Several trips – a couple of overnighters and a couple of day trips – allowed me to swap out some furniture and get those things I really treasured moved to Lansing. Family members helped, giving their time and efforts without reservation. All this time, I was considering the place up north to be our future recreation spot – but I began to see that I no longer enjoyed being there and that the three-hour drive was not a great incentive to family members to go there either. THLITWBTL was in danger of becoming one of those places that gets used two or three times a year and sits alone the rest of the time. That didn’t seem like a good use of assets, and it didn’t seem like a good way to treat a little house with a big heart, so in April, I put the place on the market.
This is where things get interesting. Just 33 days after listing, I received an offer. I made a counter-offer, as one does, and the buyers accepted that first counter-offer! Another two months, with a few bumps along the way, and the sale was closed.
The best part? The buyer was the daughter of the man Tom had bought the house from back in 1993. This man had lost his wife to an aneurysm in January, 1993. TLHITWBTL was their retirement dream home, and when she died, he could no longer stand to spend a night there. Tom bought it, and we created a lot of wonderful memories there. Then after Tom’s cancer diagnosis, we decided the place would be better off with his sons; in 2013, a year after Tom died, it came back into my hands. When I put it on the market, a neighbor let the former owner’s daughter know, and she and her husband were in a position to buy it back. The closing was so emotional. She was overjoyed, and her husband and daughters were thrilled. The moment that really grabbed me? It was when we were leaving the building to get into our cars, and she told me that she and her sister had had so many good times at that house but had drifted apart after her father sold it, and she knew that having the house back in the family was going to draw them close again.
So here I am. All my family is within a couple of miles of me. I don’t own any real estate, and I’m pretty much a free spirit. And in the past three years, I’ve experienced – mostly as a willing participant – any number of changes that felt “meant to be” – that rang that “This is how it’s going to be from now on” bell.
“Meant to be” I get. Totally. But I have come to believe that “This is going it’s going to be from now on” is a trap.
Why a trap? Because along with everything else, this also happened: I found myself, as I progressed through all of these changes, questioning myself and even trying to explain – yes, justify – my decisions to myself, and worse, to others.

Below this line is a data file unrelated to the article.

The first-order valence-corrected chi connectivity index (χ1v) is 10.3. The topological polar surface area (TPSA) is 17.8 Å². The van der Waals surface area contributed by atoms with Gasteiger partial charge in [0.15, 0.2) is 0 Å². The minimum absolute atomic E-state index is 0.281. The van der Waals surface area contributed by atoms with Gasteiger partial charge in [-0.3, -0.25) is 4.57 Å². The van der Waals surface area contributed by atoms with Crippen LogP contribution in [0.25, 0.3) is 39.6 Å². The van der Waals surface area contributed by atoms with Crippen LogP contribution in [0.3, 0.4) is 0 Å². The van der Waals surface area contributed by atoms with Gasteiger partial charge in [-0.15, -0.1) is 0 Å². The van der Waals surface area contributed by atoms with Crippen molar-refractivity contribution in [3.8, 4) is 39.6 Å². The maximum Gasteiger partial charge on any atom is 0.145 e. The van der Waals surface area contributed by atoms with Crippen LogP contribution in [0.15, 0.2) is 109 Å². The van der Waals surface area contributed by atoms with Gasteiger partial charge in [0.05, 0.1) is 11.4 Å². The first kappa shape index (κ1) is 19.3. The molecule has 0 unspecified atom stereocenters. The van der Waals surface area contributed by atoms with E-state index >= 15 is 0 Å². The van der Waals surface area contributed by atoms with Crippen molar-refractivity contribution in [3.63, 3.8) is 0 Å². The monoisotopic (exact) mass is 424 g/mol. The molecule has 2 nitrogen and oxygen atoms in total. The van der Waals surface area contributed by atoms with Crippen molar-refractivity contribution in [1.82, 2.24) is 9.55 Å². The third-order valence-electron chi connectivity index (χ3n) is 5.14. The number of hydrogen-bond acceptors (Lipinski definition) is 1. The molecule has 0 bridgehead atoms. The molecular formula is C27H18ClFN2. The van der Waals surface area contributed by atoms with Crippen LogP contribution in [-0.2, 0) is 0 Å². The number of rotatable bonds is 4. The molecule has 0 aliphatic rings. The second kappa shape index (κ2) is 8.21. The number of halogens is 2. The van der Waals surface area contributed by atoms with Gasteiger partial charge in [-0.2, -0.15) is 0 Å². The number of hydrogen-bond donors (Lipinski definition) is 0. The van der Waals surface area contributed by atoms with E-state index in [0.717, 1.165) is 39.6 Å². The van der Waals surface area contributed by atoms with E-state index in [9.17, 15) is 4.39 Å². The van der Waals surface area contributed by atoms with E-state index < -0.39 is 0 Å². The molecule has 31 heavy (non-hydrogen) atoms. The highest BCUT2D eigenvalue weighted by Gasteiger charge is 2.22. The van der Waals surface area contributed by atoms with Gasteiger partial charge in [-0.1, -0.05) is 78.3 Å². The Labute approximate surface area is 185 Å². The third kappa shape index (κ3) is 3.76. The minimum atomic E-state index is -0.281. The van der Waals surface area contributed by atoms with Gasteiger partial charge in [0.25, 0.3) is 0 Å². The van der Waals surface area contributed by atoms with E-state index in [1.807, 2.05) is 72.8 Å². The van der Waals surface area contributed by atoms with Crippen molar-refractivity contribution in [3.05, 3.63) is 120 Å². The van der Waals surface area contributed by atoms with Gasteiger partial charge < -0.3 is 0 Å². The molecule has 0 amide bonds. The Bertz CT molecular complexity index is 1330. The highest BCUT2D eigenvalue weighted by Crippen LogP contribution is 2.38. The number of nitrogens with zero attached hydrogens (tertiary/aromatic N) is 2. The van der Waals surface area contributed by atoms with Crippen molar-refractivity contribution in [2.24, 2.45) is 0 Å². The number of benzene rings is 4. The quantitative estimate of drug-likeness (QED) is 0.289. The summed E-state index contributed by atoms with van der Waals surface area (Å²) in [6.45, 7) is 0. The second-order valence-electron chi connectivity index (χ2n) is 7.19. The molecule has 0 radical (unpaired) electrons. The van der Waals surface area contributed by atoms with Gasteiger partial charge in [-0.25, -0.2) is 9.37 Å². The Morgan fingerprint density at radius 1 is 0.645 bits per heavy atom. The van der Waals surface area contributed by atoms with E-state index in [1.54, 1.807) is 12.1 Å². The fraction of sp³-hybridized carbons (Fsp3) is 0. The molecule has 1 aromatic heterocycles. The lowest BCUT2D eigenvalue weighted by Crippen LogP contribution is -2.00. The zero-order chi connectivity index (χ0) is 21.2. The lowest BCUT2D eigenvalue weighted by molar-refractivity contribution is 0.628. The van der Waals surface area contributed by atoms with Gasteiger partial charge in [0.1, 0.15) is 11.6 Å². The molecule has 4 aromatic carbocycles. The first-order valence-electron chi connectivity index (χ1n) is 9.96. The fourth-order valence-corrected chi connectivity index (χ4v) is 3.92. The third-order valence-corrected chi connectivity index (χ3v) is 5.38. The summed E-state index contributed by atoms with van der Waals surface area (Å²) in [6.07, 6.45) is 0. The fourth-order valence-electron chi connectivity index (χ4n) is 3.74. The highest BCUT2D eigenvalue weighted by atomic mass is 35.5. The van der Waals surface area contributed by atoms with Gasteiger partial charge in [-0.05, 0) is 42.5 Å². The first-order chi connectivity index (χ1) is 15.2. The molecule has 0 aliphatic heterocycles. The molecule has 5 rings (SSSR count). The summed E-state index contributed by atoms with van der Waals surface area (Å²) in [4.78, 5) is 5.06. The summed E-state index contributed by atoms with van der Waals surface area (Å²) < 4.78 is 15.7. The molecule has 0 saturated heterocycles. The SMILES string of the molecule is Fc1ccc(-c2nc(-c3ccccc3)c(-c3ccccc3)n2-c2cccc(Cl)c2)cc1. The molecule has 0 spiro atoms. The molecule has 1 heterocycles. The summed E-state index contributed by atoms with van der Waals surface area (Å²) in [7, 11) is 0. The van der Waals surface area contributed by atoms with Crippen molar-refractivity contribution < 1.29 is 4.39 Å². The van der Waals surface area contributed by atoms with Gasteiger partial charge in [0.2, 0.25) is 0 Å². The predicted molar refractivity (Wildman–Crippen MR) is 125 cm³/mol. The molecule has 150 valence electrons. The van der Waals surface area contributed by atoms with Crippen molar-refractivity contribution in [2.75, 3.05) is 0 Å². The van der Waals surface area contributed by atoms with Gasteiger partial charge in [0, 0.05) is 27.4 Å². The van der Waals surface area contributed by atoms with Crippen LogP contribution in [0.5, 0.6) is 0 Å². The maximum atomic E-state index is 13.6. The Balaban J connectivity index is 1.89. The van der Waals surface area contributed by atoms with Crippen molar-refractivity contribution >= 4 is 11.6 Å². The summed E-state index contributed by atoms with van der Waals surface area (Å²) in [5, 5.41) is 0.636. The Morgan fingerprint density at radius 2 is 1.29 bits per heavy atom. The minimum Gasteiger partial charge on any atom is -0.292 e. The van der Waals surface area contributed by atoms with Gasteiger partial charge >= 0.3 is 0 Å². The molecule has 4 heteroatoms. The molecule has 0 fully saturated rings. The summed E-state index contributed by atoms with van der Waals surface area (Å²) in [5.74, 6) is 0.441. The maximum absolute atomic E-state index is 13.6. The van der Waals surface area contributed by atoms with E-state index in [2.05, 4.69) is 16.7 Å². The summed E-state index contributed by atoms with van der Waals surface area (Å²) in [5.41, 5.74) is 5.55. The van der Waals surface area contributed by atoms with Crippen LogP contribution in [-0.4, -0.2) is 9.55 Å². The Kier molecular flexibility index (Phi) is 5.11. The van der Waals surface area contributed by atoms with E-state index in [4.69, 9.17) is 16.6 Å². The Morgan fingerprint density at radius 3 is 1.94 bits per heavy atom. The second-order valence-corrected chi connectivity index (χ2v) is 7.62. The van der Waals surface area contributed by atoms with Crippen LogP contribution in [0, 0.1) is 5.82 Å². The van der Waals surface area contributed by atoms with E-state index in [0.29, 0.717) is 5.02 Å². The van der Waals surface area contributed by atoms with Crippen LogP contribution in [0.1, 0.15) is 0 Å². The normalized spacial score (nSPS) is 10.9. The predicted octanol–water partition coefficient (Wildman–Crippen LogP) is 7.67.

As I examined this rather alarming tendency, I began to realize that it was entirely based in fear. Yes, fear. Fear that I and others around me would judge me to be flighty and irresponsible and unable to stick with anything. Fear, especially, that I would forever flit from one meant-to-be, this-is-it-forever life situation to another, only to find that that wasn’t it after all. Fear that I would somehow constantly seek, and never quite find, that one thing, that only thing, that was going to make me happy.
What??! I wasn’t happy??!
What a question. What a trap. What a beastly way to surround myself with doubt, fear, and festering discontent.
Nothing is forever. I should have picked up on that when Tom died. After all, we were going to be forever, and then one day there was no “us.” Just me.
The secret is, I don’t need “forever.” The change, the huge, irrevocable, irretrievable change that began when Tom died, was not an event, not a moment. It is a process, a continuum, a journey. It needs no explanation and does not brook excuses for its existence. The flow of change is as inexorable as the flow of water over a brink that creates a spectacular waterfall. It is as small as the drip-drip-drip of water that eventually wears a hollow in a rock, and it is as huge as the flood that smashes earthen levees in a hurricane.
Change does not require justification; it requires only to be embraced and surrendered to. Change does not require explanation, which means looking back; it requires a sense of adventure, which looks only forward.
I have, for years, taught that the way to deal with change is to own it, and to focus one’s energy on those things over which one has control. As life flows around and through me, I realize that my attitudes and reactions really are the only things I control. Let me focus on the future, with an attitude of anticipation, and let me react with “Wow! What a ride!” whenever life steers me toward a new “meant-to-be.”